Light, stable, safe and simple to transport: these were the main requirements that the yoghurt packaging was supposed to satisfy. On 10. May 1963, Meierei-Zentrale Berlin presented its new, square tub made of plastic. In doing so, it pioneered a convenient way to eat yoghurt that had been unknown until then.
Before yoghurt was filled in plastic tubs, jars with a screw top were used. These glass containers were anything but light and tough, however, which proved to be a disadvantage where safe and inexpensive transport was concerned. The jars made a great deal of noise while being transported too. Plastic was a welcome solution to these problems.
The switch from glass containers to plastic tubs proved to be challenging, however. The main difficulty was to find a material that did not form holes when moulded into a square tub with a wall thickness of only eight millimetres and that was sufficiently stable as well. Polystyrene (PS), a thermoplastic that is easy to shape under the influence of heat, was an appropriate choice that is still in widespread use today and is obtained from liquid styrene via polymerisation.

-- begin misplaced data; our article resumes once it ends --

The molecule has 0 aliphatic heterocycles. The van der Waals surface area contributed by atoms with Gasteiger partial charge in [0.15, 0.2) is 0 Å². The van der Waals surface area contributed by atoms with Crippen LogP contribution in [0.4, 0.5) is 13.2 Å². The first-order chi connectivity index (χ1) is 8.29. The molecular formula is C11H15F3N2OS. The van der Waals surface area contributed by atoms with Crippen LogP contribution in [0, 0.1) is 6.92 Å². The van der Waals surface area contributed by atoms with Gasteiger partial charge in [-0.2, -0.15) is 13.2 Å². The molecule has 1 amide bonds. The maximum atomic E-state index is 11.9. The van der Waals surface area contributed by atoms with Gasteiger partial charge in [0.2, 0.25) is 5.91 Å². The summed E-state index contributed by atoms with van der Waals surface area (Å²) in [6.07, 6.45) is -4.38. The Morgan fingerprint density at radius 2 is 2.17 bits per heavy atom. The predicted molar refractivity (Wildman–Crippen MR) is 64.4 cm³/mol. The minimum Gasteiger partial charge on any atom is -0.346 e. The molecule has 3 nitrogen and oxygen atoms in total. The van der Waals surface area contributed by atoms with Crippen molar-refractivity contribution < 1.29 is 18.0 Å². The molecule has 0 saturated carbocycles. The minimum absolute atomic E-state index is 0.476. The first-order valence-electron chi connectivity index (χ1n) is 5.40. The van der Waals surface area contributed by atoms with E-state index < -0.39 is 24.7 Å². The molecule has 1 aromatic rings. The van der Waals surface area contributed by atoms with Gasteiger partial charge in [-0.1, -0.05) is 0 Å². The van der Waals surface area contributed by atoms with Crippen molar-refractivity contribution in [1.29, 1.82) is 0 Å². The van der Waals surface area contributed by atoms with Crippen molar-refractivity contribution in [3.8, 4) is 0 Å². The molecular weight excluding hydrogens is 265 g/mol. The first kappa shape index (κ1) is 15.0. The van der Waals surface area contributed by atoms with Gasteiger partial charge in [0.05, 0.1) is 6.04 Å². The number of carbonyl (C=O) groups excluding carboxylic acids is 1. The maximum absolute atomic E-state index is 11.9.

Several processes were developed to give the PS the required square shape. One of them is, for example, the form-fill-seal process (FFS), in which all the operations – from forming to filling of the tubs – are carried out in one and the same machine. Polystyrene film is cut to size before being heated and pressed into the required tub shape. The yoghurt is then filled in the tub, which is subsequently sealed with aluminium foil, punched out of the web and transferred to a conveyor belt.
In contrast to the manufacturing process, marketing yoghurt in plastic tubs makes it anything but complex for the consumer to eat: all he has to do is pull the lid off and stick a spoon in. Each yoghurt tub contains one portion, which is both easy to store and simple to eat on the move. It was no surprise that plastic yoghurt tubs received an enthusiastic response from consumers. Plastic tubs continue to be the leading yoghurt container to this day. (Lennart Wehmeier / Guido Deussing)